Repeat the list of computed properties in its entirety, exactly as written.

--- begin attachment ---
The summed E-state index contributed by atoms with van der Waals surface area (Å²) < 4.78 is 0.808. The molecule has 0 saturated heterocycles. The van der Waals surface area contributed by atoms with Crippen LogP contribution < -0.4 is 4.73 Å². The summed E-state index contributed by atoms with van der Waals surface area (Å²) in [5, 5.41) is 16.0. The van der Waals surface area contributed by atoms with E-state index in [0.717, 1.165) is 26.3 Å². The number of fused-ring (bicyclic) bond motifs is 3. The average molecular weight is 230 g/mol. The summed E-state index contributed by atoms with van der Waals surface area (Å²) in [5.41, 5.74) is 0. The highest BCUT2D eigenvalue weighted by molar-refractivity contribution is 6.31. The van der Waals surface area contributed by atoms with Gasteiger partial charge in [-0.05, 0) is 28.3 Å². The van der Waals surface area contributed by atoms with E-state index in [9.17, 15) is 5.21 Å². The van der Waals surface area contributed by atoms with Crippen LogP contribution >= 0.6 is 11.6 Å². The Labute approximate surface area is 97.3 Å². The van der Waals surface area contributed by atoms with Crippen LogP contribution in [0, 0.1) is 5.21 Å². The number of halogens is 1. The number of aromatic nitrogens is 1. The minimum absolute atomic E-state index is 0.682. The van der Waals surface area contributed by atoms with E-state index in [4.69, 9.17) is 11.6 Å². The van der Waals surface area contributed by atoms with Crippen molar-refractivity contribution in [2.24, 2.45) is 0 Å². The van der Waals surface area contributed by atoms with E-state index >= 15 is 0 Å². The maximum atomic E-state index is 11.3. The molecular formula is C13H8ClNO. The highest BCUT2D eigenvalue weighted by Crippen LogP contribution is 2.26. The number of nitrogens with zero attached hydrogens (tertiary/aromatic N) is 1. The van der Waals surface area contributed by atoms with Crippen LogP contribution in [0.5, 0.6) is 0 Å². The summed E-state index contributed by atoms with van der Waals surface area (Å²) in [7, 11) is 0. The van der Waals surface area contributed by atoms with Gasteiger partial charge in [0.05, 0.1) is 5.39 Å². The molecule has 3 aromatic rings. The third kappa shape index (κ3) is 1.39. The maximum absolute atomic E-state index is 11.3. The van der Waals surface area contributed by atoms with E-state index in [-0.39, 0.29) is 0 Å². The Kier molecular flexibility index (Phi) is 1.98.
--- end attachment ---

The summed E-state index contributed by atoms with van der Waals surface area (Å²) < 4.78 is 0.808. The molecule has 0 saturated heterocycles. The van der Waals surface area contributed by atoms with Crippen LogP contribution < -0.4 is 4.73 Å². The summed E-state index contributed by atoms with van der Waals surface area (Å²) in [5, 5.41) is 16.0. The van der Waals surface area contributed by atoms with E-state index in [0.717, 1.165) is 26.3 Å². The number of fused-ring (bicyclic) bond motifs is 3. The average molecular weight is 230 g/mol. The summed E-state index contributed by atoms with van der Waals surface area (Å²) in [5.41, 5.74) is 0. The highest BCUT2D eigenvalue weighted by molar-refractivity contribution is 6.31. The van der Waals surface area contributed by atoms with Gasteiger partial charge in [-0.05, 0) is 28.3 Å². The van der Waals surface area contributed by atoms with E-state index in [9.17, 15) is 5.21 Å². The van der Waals surface area contributed by atoms with Crippen LogP contribution >= 0.6 is 11.6 Å². The Labute approximate surface area is 97.3 Å². The van der Waals surface area contributed by atoms with Crippen LogP contribution in [0, 0.1) is 5.21 Å². The number of halogens is 1. The number of aromatic nitrogens is 1. The minimum absolute atomic E-state index is 0.682. The van der Waals surface area contributed by atoms with E-state index in [4.69, 9.17) is 11.6 Å². The van der Waals surface area contributed by atoms with Crippen molar-refractivity contribution in [2.24, 2.45) is 0 Å². The van der Waals surface area contributed by atoms with E-state index >= 15 is 0 Å². The maximum atomic E-state index is 11.3. The molecular formula is C13H8ClNO. The highest BCUT2D eigenvalue weighted by Crippen LogP contribution is 2.26. The number of nitrogens with zero attached hydrogens (tertiary/aromatic N) is 1. The van der Waals surface area contributed by atoms with Crippen LogP contribution in [0.5, 0.6) is 0 Å². The summed E-state index contributed by atoms with van der Waals surface area (Å²) in [7, 11) is 0. The van der Waals surface area contributed by atoms with Gasteiger partial charge in [0.05, 0.1) is 5.39 Å². The molecule has 3 aromatic rings. The third kappa shape index (κ3) is 1.39. The maximum absolute atomic E-state index is 11.3. The van der Waals surface area contributed by atoms with E-state index in [-0.39, 0.29) is 0 Å². The Kier molecular flexibility index (Phi) is 1.98.